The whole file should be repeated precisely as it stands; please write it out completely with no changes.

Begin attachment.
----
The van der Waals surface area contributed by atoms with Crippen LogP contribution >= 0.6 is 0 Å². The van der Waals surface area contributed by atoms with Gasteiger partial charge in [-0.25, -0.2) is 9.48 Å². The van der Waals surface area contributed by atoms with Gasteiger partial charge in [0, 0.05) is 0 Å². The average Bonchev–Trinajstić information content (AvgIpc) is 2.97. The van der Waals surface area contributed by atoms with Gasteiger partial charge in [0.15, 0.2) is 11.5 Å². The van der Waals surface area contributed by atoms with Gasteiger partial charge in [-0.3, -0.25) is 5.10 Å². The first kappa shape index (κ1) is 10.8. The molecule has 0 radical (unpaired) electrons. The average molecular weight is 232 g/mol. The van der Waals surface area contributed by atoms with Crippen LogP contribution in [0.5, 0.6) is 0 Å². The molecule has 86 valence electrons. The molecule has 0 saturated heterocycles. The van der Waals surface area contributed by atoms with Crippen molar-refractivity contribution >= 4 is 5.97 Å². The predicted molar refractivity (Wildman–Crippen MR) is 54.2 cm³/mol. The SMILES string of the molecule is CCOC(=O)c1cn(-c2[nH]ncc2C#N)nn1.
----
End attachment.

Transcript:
The van der Waals surface area contributed by atoms with Crippen LogP contribution >= 0.6 is 0 Å². The van der Waals surface area contributed by atoms with Gasteiger partial charge in [-0.25, -0.2) is 9.48 Å². The van der Waals surface area contributed by atoms with Gasteiger partial charge in [0, 0.05) is 0 Å². The average Bonchev–Trinajstić information content (AvgIpc) is 2.97. The van der Waals surface area contributed by atoms with Gasteiger partial charge in [0.15, 0.2) is 11.5 Å². The van der Waals surface area contributed by atoms with Gasteiger partial charge in [-0.3, -0.25) is 5.10 Å². The first kappa shape index (κ1) is 10.8. The molecule has 0 radical (unpaired) electrons. The average molecular weight is 232 g/mol. The van der Waals surface area contributed by atoms with Crippen LogP contribution in [0.5, 0.6) is 0 Å². The molecule has 86 valence electrons. The molecule has 0 saturated heterocycles. The van der Waals surface area contributed by atoms with Crippen molar-refractivity contribution >= 4 is 5.97 Å². The predicted molar refractivity (Wildman–Crippen MR) is 54.2 cm³/mol. The SMILES string of the molecule is CCOC(=O)c1cn(-c2[nH]ncc2C#N)nn1.